Equipping Home For Natural Calamity
Preparing your home to weather a flood, hurricane, or other natural disasters well ahead of emergency benefits you in a few ways: you’ll have a more organized home, as well as peace of mind if you have to evacuate, and there will be less to worry about when you do receive an alert that a storm is coming.
The best time to prepare for a disaster is before it happens. To protect a home from a natural disaster, being proactive is key. Building a home with wind-proof and fire-proof materials offers some of the best protection, but it is not essential. Some simple additional steps can be taken to keep a home safe before a natural disaster strikes.
How to prepare for natural disasters in advance
If you have not done so already, the first thing you need to do is determine what type of emergencies you are likely to experience where you live, such as flooding, earthquake, tornado, or wildfire. Use this information to make an emergency plan and prepare accordingly, then you can start taking steps to ensure your home is protected in advance of any emergencies. Here's how to prepare for a flood and other natural disasters:
Install safety devices & alarms
By law, residential homes in most states are required to have at least one smoke detector and carbon monoxide detector on each floor. In addition to these, you may want to pick up some other safety devices and alarms that can help alert you to changes in your home during a natural disaster and mitigate some of the damage:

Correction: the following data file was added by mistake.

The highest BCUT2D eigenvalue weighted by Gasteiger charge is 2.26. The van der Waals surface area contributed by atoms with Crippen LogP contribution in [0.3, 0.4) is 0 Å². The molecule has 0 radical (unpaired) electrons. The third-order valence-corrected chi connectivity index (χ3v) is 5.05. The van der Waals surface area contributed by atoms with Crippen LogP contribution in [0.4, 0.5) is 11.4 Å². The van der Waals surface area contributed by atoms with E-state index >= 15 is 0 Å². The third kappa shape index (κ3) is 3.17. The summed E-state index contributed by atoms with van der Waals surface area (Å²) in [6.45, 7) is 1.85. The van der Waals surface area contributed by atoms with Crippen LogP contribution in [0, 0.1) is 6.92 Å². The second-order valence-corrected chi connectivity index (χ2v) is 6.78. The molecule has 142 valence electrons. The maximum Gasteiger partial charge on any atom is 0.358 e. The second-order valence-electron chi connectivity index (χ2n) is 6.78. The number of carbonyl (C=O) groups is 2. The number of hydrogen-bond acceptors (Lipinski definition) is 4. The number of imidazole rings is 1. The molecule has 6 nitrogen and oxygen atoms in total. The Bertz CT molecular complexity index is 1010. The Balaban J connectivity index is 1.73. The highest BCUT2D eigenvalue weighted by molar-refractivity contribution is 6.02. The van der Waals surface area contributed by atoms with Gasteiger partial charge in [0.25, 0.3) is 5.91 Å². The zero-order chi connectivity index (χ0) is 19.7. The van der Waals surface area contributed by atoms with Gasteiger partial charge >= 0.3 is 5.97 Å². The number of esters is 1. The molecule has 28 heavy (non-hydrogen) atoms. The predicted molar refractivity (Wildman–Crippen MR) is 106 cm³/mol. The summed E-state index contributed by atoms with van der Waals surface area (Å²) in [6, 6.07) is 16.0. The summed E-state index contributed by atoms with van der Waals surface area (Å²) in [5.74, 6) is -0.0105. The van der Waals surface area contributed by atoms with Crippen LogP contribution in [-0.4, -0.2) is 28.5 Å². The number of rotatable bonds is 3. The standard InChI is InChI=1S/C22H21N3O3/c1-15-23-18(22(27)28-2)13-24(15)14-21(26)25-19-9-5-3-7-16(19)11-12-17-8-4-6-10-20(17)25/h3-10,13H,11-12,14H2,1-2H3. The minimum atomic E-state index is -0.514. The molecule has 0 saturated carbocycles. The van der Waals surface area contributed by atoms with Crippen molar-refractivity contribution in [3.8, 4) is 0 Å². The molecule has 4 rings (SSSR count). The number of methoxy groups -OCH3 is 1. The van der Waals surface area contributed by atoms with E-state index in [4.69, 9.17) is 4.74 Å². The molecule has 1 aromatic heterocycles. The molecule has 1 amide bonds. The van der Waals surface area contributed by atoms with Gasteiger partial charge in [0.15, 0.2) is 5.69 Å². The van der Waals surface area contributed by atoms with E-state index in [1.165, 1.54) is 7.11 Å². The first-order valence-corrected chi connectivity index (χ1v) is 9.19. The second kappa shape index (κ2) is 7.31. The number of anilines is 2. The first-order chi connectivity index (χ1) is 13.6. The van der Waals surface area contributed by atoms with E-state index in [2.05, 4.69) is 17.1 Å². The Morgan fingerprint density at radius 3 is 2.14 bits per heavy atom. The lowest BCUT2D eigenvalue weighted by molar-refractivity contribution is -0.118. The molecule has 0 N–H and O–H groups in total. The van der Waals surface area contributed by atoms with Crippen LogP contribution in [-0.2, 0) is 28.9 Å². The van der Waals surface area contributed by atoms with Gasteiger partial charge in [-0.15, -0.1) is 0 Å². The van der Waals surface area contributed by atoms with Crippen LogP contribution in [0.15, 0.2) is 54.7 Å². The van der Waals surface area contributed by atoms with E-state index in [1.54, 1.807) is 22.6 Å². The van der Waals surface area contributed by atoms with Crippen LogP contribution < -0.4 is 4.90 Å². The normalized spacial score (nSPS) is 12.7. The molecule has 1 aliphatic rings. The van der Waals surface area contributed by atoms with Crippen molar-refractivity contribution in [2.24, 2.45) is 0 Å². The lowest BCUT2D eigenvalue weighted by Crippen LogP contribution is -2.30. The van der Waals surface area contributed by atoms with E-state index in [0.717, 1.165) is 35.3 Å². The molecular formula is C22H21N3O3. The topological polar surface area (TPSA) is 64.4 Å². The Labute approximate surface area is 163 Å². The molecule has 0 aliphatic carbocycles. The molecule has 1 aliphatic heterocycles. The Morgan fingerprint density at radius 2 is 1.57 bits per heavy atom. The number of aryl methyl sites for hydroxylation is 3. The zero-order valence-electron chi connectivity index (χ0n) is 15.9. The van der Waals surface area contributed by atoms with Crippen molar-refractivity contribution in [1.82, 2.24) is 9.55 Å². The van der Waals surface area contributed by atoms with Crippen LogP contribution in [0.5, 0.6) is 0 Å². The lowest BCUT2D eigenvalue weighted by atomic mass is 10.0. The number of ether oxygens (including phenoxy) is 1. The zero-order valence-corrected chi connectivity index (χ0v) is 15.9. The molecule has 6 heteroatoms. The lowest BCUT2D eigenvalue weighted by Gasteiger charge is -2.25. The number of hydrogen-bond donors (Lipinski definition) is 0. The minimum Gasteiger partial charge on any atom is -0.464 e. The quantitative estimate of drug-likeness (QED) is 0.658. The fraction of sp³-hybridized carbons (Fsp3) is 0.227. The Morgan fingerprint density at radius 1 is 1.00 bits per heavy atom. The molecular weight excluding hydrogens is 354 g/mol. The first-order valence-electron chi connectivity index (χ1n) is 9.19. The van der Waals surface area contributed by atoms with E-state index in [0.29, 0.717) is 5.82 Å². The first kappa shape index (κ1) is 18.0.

- Fire extinguisher
- Water Alarm
- Sump pump alarm
- Automatic shutoff valves
- Check valves
Things to do before evacuating
If you have to evacuate and you are sure you have time, take a moment to secure your home:
- Unplug appliances.
- Turn off all utilities.
- Sump pump alarm
- Securely close and lock all doors, windows, and the garage.
- Creating an Emergency Plan
Reinforce doors and windows
During a hurricane or tornado, doors can fly off and loose debris can break windows. Consider installing wind-resistant doors and windows or storm-proof shutters to keep them intact during a storm. For a temporary fix, board up windows and doors with plywood before a storm is expected to hit.
Find water, gas, and electrical lines
When a storm is on the horizon, a homeowner might receive emergency instructions to turn off the home’s water, gas, and electricity connections to prevent flooding and fire hazards. Water and power lines, if left unchecked, can cause additional damage, and as such, before a disaster happens, it’s important to know where those lines are located and how to shut them off. If there is an evacuation order, disconnect water, gas, and electrical lines before leaving.
Sandbags divert water and placing them around doors or in flood-prone areas is an effective way to keep flood water from seeping into a home during a hurricane. This can be especially crucial during a storm surge. The sandbags should be stacked at least one foot high for adequate protection.
Secure outdoor furniture
If there is outdoor furniture on a porch or patio, make sure everything is tied down and secured before a storm hits. Loose items, like sporting equipment, grills, or umbrellas should be moved inside, if possible. Double-check that toys, yard tools, and other small items are not left outside before a storm.
These items could easily cause additional damage to your property and possibly damage your neighbor’s property.
Prune large trees